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Study Suggests New Climate Threats to California's Oysters

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Harvesting at an oyster farm in Tomales Bay.  (Hog Island Oyster Co.)

In the winter, rainstorms soak California’s coastline. In the spring and summer, strong winds blow waves into the narrow inlet of the Pacific Ocean.

For the briny bivalves that live in the bay, this is part of the natural rhythm of life.

But now, because of climate change, the torrents of winter rain run with increasing severity, and for oysters, all that freshwater can be dangerous. Summer’s waves bring increasingly acidic water, making it harder for small oysters to build their calcium-based shells.

For years, scientists have warned that ocean acidification threaten oysters, but new research from UC Davis suggests that climate change ravages the creatures in a multitude of ways.

Ted Grosholz, a marine biologist at the university, studies California’s oyster habitats in this pastoral part of West Marin County. He led a team of researchers who found changes to salinity and dissolved oxygen levels could have an even greater impact on California’s oyster growth than acidic water. The team published their findings this week in the journal Limnology and Oceanography.


“We hear a lot about ocean acidification,” Grosholz said. “We have to keep our eye on the fact that other variables that are influenced by climate change may be just as important in the future.”

‘Convergence of Stresses’

From warming water and air temperatures to ecological disruptions, California’s oyster populations face a “convergence of stresses,” Grosholz said.

Warm water holds less dissolved oxygen than cold water. In extreme cases, when the water temperatures rise too high, the oysters can suffocate.  That trend is only expected to increase, as California experiences hotter summers with higher air and water temperatures, Grosholz said.

When winter storms fill estuaries with fresh water, it temporarily reduces the water’s saltiness. The rainwater upsets the oyster’s osmotic balance, Grosholz said, they need a bit of brine to survive or they stop pumping water and eating.

The bivalves can handle the rain water for a few days. “They literally clam up and don’t open at all in low salinity,” he said. “But after a week or so they have to and that’s when they die.”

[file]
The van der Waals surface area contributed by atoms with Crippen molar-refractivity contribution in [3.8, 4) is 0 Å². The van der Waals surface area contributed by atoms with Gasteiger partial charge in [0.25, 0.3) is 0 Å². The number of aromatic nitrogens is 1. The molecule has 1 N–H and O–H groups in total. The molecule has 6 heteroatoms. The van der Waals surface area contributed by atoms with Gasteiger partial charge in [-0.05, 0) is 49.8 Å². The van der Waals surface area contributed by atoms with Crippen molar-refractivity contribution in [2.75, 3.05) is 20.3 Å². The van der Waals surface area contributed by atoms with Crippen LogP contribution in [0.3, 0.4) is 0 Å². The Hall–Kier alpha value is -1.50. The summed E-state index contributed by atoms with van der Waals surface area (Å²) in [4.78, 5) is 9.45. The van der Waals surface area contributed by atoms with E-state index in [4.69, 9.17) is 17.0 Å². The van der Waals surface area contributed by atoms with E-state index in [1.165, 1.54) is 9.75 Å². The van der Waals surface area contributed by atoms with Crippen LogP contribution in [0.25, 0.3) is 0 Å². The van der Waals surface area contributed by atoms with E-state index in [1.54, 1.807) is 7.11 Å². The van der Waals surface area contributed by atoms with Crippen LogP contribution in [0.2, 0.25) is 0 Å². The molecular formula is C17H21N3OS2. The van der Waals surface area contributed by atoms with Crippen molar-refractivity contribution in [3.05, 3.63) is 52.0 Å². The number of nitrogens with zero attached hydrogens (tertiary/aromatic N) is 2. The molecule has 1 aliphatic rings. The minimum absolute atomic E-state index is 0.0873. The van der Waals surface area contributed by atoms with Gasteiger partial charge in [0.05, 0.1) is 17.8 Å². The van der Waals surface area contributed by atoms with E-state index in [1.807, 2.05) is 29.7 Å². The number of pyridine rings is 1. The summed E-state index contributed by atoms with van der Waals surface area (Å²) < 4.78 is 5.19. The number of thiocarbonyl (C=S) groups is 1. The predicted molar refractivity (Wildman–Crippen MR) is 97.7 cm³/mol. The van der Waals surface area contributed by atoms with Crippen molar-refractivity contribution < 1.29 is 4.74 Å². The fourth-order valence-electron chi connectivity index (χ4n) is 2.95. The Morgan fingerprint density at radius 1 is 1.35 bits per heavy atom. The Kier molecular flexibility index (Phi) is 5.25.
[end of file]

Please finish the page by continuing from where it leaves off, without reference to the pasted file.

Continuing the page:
While strong winter rainstorms driven by atmospheric rivers aren’t new, they are exacerbated by climate change.

In the spring and summer, wind drives deeper ocean water into estuaries and bays where the oysters live. This upwelling process, Grosholz said, is like “when you put cream in your coffee and blow across the surface, you can see cream mixing up from the bottom.”

The seawater is increasingly acidic because oceans absorb the carbon dioxide we add to the air through burning fossil fuels.

It’s especially hard for oysters to reproduce in acidic water as it can erode calcium carbonate, which they use to build their shells.

With all the seasonal issues, says Grosholz, “we’re seeing it squeeze at both ends. Climate change is reducing the critical zone where oysters do well.”

Scientists found similar results while researching oysters in the coastal waters of Washington’s Puget Sound, according to Alexandria Boehm, an environmental engineer and professor at Stanford University.

In 2016, Boehm co-lead a science panel in California that found that global carbon emissions were a major driver of ocean acidification and recommended more studies into other threats to the oysters. Subsequently, the Legislature passed a bill to support research like the new UC Davis study.

The beds of the California native Olympia oyster provide habitat for small fish and invertebrates, which in turn are prey for shorebirds, salmon, and foraging sturgeon. Grosholz’s research focused on the Olympia oyster and the non-native Pacific oyster, known for its crisp texture and mild and sweet flavor. Pacific oysters support a $25 million industry in California and are a staple in oyster shacks and seafood restaurants.

In an interview with KQED’s Michael Krasny on the program Forum, Oyster farmer Terry Sawyer talked about the study’s implications for his farm in Tomales Bay and operating a business in such a dynamic ecosystem.

“The aquaculture industry challenge we are talking about is always change,” said Sawyer, a founder of Hog Island Oyster Co. “As a business, we have to prepare.”

“The Pacific oyster is the most commonly grown species in aquaculture around the world,” he said. “This is going on here in Tomales Bay, but the ramifications are for the entire industry on the West Coast.”

Solutions and Hope

While curbing climate change will take a global effort, Grosholz research points to a number of ways that wildlife officials in California can support oyster growth.

They can divert the runoff away from oyster habitats, for example, and farmers can breed oysters to be more resilient to temperature changes in the water.

Also, there are ongoing efforts to restore native oyster populations.

In the San Francisco Bay and elsewhere, scientists and farmers construct reefs out of large mesh bags filled with discarded oyster shells. The restoration effort improves the habitat of bays and estuaries and help form more resilient shorelines.

“Oysters offer a real benefit to humans,” Grosholz said. “You see these projects actively being conducted in the San Francisco Bay, for example. That’s a reason to be hopeful about the future to me.”

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